Violence is out. So what to do? I see a path forward so clear that I cannot believe it is unseen by all. But that is another article or two. God Be with you dear readers, and may the wind be always at our backs.

The post The Exterminators appeared first on Tea Party Tribune.

Investment, Productivity, Wages, and Economic Prosperity

Center for Freedom and Prosperity (CF&P) - Sat, 08/19/2017 - 12:45pm

Here’s a simple and fundamental question: What is economic growth?

And here’s a simple answer: It’s when there’s more national income.

That seems like a trivial tautology, but let’s explore some implications. When you dig into the numbers, it turns out that increases in national income (usually measured by gross domestic product, though I prefer gross domestic income) are driven by two factors.

  • More people.
  • More output per hour, also known as increased productivity.

This is why people sometimes say that GDP growth is a function of population growth plus productivity growth.

And what really matters, at least if we want higher living standards, is to have more output per hour. As a result, we should be very concerned that productivity growth seems to be lagging in the United States.

Here’s a chart that was created by the Wall Street Journal, showing data from the Labor Department on productivity all the way back to the 1950s.

And here’s what I wrote about these numbers in a column for the Hill, starting with the observation that productivity growth is very important for long-run prosperity.

…one thing that presumably unites economists is that we all recognize higher productivity is a good thing. It’s what enables higher wages for workers, higher earnings for companies and higher living standards for the nation.

I then point out that we have a problem.

…when we see weak productivity numbers, that’s not good news. …there is a very worrisome trend this century. Productivity is increasing, but at ever-lower rates, which helps to explain why the overall rate of economic growth this century has lagged compared to the post-World War II average.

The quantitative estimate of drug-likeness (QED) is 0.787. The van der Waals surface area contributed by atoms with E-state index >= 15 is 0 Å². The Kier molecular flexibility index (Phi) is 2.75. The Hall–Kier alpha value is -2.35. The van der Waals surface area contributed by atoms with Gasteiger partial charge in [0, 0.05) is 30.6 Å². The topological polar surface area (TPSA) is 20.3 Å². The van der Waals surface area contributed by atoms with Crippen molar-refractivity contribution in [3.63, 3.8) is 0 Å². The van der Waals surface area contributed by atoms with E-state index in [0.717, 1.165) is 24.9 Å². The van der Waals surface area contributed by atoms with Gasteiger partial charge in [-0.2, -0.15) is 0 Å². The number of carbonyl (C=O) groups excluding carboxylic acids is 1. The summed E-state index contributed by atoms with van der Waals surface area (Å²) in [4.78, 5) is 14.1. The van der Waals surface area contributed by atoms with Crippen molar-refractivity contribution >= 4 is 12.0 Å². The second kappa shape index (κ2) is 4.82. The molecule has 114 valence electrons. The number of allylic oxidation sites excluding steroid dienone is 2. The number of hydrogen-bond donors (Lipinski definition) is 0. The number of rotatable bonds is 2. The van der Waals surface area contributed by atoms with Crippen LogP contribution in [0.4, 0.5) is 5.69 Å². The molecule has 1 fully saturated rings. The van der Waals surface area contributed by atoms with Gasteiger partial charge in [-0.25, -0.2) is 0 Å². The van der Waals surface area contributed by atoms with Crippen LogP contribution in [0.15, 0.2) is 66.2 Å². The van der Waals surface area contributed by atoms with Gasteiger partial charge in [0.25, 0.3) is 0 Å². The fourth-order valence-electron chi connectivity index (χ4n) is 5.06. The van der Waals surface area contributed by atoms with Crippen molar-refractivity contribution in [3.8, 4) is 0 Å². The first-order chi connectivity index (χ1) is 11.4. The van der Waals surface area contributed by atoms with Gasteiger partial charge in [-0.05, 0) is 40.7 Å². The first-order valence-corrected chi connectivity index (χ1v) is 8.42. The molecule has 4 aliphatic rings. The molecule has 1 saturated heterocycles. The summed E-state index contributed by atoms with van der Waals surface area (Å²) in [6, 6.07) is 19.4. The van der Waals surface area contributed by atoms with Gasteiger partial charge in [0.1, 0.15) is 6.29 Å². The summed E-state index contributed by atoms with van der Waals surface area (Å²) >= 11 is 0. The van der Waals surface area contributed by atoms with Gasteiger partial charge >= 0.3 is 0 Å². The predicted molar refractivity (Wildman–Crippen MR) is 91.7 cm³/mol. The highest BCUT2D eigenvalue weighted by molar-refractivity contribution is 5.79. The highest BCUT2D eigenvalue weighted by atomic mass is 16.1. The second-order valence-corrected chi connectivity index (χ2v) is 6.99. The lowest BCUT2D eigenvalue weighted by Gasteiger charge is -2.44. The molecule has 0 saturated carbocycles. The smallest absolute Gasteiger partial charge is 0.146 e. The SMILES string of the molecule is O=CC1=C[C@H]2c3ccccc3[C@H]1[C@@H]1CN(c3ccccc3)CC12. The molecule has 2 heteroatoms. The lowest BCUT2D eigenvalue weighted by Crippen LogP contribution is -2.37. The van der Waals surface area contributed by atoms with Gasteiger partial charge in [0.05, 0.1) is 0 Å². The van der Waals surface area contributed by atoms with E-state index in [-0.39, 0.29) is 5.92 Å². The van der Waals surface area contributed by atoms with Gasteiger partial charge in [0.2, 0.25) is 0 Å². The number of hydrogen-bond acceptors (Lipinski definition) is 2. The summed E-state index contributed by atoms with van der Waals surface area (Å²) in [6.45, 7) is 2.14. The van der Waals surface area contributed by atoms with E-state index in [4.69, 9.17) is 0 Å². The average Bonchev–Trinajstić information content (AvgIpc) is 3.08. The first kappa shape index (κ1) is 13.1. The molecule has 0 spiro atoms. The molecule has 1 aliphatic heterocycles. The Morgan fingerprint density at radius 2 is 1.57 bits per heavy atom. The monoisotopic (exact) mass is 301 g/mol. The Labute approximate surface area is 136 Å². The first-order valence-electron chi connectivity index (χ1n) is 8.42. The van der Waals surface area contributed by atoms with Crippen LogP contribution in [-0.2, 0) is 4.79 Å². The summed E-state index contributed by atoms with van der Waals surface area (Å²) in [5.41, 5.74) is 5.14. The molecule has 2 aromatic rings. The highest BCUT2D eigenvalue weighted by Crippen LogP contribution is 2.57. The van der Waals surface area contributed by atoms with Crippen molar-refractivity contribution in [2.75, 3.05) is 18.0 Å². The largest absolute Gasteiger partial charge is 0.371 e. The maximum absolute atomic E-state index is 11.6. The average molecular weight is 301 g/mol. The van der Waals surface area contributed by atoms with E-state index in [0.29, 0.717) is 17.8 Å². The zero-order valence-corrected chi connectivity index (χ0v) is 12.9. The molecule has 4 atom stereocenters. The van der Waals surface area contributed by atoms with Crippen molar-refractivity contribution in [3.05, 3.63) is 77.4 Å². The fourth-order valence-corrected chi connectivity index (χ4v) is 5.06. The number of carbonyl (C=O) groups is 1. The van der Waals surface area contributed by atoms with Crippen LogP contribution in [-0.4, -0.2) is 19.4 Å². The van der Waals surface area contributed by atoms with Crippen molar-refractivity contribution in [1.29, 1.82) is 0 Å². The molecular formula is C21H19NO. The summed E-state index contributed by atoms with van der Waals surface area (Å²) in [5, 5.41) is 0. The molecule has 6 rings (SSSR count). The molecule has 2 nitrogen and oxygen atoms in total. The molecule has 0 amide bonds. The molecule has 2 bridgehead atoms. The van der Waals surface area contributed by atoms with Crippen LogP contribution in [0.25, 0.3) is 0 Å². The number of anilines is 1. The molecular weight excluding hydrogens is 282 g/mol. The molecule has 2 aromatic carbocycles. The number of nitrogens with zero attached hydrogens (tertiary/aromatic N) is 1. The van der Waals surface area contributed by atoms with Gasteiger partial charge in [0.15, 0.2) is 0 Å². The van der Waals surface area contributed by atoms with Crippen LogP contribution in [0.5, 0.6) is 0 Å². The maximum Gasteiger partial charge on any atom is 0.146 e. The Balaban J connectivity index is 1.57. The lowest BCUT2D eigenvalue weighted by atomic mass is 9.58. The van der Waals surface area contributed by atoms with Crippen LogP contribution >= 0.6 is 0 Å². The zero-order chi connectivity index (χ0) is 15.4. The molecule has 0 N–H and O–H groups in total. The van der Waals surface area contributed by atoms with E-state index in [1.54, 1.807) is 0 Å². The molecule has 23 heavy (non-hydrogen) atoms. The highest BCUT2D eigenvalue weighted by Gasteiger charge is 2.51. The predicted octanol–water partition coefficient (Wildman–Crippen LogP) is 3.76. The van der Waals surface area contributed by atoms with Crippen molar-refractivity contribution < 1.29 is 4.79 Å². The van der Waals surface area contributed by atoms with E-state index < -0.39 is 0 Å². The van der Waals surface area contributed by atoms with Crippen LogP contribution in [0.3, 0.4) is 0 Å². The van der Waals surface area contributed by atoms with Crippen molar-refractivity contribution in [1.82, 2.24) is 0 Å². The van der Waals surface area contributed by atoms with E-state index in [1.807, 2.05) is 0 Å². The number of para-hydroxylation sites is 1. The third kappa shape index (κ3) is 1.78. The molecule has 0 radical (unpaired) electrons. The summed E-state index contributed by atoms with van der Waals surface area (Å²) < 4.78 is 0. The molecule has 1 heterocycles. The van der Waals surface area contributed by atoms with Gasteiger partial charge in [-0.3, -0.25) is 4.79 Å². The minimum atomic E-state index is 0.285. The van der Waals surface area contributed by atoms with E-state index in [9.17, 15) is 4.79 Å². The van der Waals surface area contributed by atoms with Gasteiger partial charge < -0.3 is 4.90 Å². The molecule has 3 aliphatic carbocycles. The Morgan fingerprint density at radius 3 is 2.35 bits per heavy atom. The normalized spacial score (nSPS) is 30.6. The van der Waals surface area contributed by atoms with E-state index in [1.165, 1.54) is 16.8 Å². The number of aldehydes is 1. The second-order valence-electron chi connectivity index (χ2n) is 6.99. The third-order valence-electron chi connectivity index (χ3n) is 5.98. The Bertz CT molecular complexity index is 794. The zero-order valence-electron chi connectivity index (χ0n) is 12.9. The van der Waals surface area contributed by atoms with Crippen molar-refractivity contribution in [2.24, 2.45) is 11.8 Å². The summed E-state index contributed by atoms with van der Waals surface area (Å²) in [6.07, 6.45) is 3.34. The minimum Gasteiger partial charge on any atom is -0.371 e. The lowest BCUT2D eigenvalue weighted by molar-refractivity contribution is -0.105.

But I also share suggestions for policy reforms that would lead to higher productivity.

…tax reform could be…beneficial. …a lower corporate tax rate…a key reason…is that investors will have a bigger incentive to finance new projects that will boost productivity and thus boost wages. …to replace “depreciation” with “expensing” would be particularly helpful since the current approach imposes an unwarranted tax on new investments.

The column explains why it’s foolish to impose tax penalties on income that is saved and investedPolicies such as the capital gains tax and death tax punish capital formation and thus reduce productivity growth.

Politicians impose these levies to go after “the rich,” but it’s the rest of us who suffer because of slower growth.

But my column doesn’t just focus on investments in “physical capital.” I also argue that our current education system does a very poor job of boosting “human capital.”

The United States spends more on education — on a per-pupil basis — than other nations. Yet, international test scores show that we get very mediocre results. We see a similar pattern inside the country, with high levels of spending associated with more bureaucracy rather than better outcomes. …it’s time to unleash the power of markets by allowing greater school choice. There’s certainly plenty of evidence that this approach will be more effective.

I closed the column by noting that productivity growth increased under both Ronald Reagan and Bill Clinton when the United States was moving in the direction of free markets. Conversely, I also noted that productivity growth has declined under the government-centric policies of George W. Bush and Barack Obama.

Seems like the lesson should be obvious.

P.S. I looked at this same issue back in 2012 when writing about the recipe for increased prosperity. I pointed out that capital and labor are the two factors of production and explained that a bigger economy is a function of more labor, more capital, and/or the more efficient use of labor and capital. Well, another way of saying “more efficient use” is to say “higher productivity.”

After all, it’s much better to have a bigger economy because we’re more productive rather than because we all take a second job on the weekends.

P.P.S. For those who want to get deeper in the economic weeds, this column on China includes a discussion of potential production and this column on Hong Kong includes two great videos on growth from Marginal Revolution University.

Michael Moore admits: ‘Donald Trump outsmarted us all’

Liberty Unyielding - Sat, 08/19/2017 - 12:37pm
Kyle Drennen, NewsBusters

5 signs you’re in a mass hysteria bubble

Liberty Unyielding - Sat, 08/19/2017 - 10:11am
Scott Adams, Dilbert

Charlottesville arrest records show Trump was correct

Liberty Unyielding - Sat, 08/19/2017 - 10:00am
Deroy Murdock, New Hampshire Union Leader

What white America must do next

Liberty Unyielding - Sat, 08/19/2017 - 9:56am
Eddie S. Glaude, Jr., Time

Why aren’t young men into breasts?

Liberty Unyielding - Sat, 08/19/2017 - 8:13am
Bobby Box, Playboy

Bannon’s back at Breitbart

Liberty Unyielding - Fri, 08/18/2017 - 10:46pm
Back in the saddle again.

SPLC, CNN smear conservative organizations as ‘hate groups’

Liberty Unyielding - Fri, 08/18/2017 - 8:19pm
Valerie Richardson, TWT